The Metropolitan Opera opened the 1994/5 season with a starrily cast double bill of Puccini’s Il Tabarro and Leoncavallo’s Pagliacci. Both were conducted by James Levine and filmed by Brian Large.
The Il Tabarro production was by Fabrizio Melano and dated from 1975 who also directed the revival. It’s a single, literal set of a barge and a quay and it’s heavy, blocky and dark as so many sets of that period were. There’s nothing remarkable about the production. It too, is entirely literal. There’s some fine singing from the men; Juan Pons as Michele and Placido Domingo as Luigi. They can both act and Domingo looks very buff and much younger than his years. The problem here is Teresa Stratas as Giorgetta. She was a year away from retirement at this point and she doesn’t sound or look like the young wife that the libretto calls for. She acts the Hell out of it of course but nothing can disguise the fading in the voice and Mr. Large’s relentless close ups on her face are just plain cruel. This is not the disc for people who want a record of what a superb artist Stratas was.
The Pagliacci is also directed by Melano in a Zeffirelli production dating from 1970. It’s very Zeffirelli; busy and fussy and a bit overstuffed but pretty in an old fashioned way. The opening scene has a real horse, acrobats and a fire eater. The action is played out dead straight. There’s no ambiguity about the final scene for instance. The singing from the men is also good. Juan Pons appears this time as Tonio and is very fine, sespecially in the Prologue. Luciano Pavarotti comes in as Vanio and sings the heck out of the big numbers. Vesti la giubba ticks all the boxes with fine Italianate tenoring. Stratas sings Nedda asnd it’s not quite as problematic as her Giorgetta, party at leasy because Large is less close up addicted but I also think her make up is better. She also “acts young” very convincingly. I’m still not sure about the voice here. She seems to be going for a very “provincial” sound deliberately. It’s quite coarse and not especially pleasant. Still, it’s an OK very traditional Pagliacci and Levine gets a great sound out of the orchestra in, for example, the prelude to Act 2.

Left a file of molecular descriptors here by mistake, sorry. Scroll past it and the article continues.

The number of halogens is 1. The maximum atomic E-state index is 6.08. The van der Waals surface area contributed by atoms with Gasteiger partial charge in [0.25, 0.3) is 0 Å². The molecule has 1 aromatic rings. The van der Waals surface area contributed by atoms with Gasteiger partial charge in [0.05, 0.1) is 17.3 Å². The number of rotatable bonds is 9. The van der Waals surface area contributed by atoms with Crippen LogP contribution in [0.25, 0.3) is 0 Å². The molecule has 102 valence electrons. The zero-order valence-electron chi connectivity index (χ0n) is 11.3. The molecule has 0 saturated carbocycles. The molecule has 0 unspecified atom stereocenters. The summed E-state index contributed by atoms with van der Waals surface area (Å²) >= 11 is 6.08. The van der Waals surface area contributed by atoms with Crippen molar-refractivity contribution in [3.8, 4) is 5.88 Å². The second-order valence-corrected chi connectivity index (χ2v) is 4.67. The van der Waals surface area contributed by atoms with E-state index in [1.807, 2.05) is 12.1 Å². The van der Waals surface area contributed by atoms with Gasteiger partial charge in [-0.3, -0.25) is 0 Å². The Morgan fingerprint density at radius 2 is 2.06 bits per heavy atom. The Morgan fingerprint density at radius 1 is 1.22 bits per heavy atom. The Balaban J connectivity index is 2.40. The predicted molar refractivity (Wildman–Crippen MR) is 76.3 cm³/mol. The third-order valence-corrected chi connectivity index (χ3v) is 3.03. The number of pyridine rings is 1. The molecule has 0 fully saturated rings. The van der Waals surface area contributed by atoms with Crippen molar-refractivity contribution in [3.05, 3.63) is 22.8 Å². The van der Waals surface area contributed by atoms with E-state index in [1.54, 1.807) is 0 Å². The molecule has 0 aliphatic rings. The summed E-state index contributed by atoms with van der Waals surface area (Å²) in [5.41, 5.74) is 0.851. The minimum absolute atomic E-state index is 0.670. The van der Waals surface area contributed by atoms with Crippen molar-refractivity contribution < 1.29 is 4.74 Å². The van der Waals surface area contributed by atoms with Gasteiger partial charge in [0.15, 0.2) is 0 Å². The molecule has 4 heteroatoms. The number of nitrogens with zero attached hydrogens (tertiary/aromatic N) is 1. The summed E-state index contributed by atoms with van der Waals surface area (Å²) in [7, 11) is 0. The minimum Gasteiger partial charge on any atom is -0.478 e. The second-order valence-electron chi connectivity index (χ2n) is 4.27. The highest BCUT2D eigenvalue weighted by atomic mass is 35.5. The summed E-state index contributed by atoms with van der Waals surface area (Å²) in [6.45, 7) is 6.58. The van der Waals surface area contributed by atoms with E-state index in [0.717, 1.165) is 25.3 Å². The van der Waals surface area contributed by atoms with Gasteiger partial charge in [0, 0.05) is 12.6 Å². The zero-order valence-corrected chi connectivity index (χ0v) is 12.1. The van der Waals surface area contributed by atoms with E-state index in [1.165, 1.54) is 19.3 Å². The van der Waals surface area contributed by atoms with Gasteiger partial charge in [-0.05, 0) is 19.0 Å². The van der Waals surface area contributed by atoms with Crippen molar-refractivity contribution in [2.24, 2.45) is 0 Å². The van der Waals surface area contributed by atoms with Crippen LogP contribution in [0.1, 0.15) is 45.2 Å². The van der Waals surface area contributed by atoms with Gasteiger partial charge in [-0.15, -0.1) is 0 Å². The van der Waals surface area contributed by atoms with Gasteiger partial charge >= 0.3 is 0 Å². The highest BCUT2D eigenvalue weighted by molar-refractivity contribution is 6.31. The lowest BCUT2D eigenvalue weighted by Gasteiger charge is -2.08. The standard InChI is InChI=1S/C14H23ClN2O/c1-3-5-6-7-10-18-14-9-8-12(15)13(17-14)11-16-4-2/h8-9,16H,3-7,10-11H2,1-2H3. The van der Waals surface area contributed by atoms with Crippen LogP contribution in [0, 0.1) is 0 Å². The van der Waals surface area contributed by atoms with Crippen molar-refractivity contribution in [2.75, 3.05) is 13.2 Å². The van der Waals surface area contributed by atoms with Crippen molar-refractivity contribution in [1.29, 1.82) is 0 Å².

Technically this is very much of its time. It’s a 4:3 aspect ratio picture with LPCM stereo sound. There are also DTS and Dolby surround tracks but they were synthesized using Deutsche Grammophon’s AMSII technology and don’t have any real spatial impact. St ill, it’s quite watchable and the sound is fine too. Large’s video direction is typically focussed on close ups. I understand why in the Il Tabarro. There’s nothing else to see and the set is dark. I’m not sure there were other choices. He’s a bit more relaxed in the Pagliacci but what he doesn’t show here probably matters more. I think there was quite a lot going on off camera in Canio’s “warning aria” for instance and we only get fleeting glimpses of it.
There aren’t really any extras on the disk but the booklet is quite good with an essay and a cued synopsis. Subtitle options are English, Italian, French, German and Spanish.
I really can’t recommend this disk except as a historical record. There are good modern recordings of both works. The Pagliacci from Salzburg with Kaufmann as Canio is a much more interesting production, at least as good vocally and much better technically. Oddly, it too was filmed by Brian Large. It’s paired with Cavelleria Rusticana. For a good modern Il Tabarro there’s a 2015 Covent Garden recording of the complete Il Trittico in entirely straightforward productions by Richard Jones. My main beef with this Met recording though is that this is not how I want to remember Teresa Stratas.